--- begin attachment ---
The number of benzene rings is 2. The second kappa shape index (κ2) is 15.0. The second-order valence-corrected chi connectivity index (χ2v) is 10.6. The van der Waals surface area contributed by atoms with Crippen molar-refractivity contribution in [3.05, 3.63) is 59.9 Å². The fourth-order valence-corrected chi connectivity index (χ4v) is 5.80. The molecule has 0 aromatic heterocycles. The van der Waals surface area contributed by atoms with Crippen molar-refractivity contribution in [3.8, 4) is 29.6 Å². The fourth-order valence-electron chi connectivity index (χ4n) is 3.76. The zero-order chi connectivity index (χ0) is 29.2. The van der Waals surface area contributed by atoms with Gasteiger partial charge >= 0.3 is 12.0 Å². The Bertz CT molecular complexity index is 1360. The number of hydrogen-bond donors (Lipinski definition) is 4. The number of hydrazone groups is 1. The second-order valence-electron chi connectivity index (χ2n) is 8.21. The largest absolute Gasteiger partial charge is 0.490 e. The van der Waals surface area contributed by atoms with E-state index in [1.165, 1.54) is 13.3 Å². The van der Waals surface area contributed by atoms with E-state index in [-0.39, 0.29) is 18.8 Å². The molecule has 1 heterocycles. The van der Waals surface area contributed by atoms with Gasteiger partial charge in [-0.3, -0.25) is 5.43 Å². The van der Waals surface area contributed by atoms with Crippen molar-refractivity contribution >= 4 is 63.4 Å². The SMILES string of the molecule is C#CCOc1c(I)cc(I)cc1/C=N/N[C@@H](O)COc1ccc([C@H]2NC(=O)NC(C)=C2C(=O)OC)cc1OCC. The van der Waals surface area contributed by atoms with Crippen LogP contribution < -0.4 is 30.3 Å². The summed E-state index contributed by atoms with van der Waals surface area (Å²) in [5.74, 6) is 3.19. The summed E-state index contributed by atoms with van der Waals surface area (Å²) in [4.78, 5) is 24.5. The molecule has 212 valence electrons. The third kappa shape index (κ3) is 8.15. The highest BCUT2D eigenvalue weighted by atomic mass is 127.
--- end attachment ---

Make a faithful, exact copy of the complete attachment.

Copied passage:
The number of benzene rings is 2. The second kappa shape index (κ2) is 15.0. The second-order valence-corrected chi connectivity index (χ2v) is 10.6. The van der Waals surface area contributed by atoms with Crippen molar-refractivity contribution in [3.05, 3.63) is 59.9 Å². The fourth-order valence-corrected chi connectivity index (χ4v) is 5.80. The molecule has 0 aromatic heterocycles. The van der Waals surface area contributed by atoms with Crippen molar-refractivity contribution in [3.8, 4) is 29.6 Å². The fourth-order valence-electron chi connectivity index (χ4n) is 3.76. The zero-order chi connectivity index (χ0) is 29.2. The van der Waals surface area contributed by atoms with Gasteiger partial charge >= 0.3 is 12.0 Å². The Bertz CT molecular complexity index is 1360. The number of hydrogen-bond donors (Lipinski definition) is 4. The number of hydrazone groups is 1. The second-order valence-electron chi connectivity index (χ2n) is 8.21. The largest absolute Gasteiger partial charge is 0.490 e. The van der Waals surface area contributed by atoms with E-state index in [1.165, 1.54) is 13.3 Å². The van der Waals surface area contributed by atoms with E-state index in [-0.39, 0.29) is 18.8 Å². The molecule has 1 heterocycles. The van der Waals surface area contributed by atoms with Gasteiger partial charge in [-0.3, -0.25) is 5.43 Å². The van der Waals surface area contributed by atoms with Crippen molar-refractivity contribution >= 4 is 63.4 Å². The SMILES string of the molecule is C#CCOc1c(I)cc(I)cc1/C=N/N[C@@H](O)COc1ccc([C@H]2NC(=O)NC(C)=C2C(=O)OC)cc1OCC. The van der Waals surface area contributed by atoms with Crippen LogP contribution < -0.4 is 30.3 Å². The summed E-state index contributed by atoms with van der Waals surface area (Å²) in [5.74, 6) is 3.19. The summed E-state index contributed by atoms with van der Waals surface area (Å²) in [4.78, 5) is 24.5. The molecule has 212 valence electrons. The third kappa shape index (κ3) is 8.15. The highest BCUT2D eigenvalue weighted by atomic mass is 127.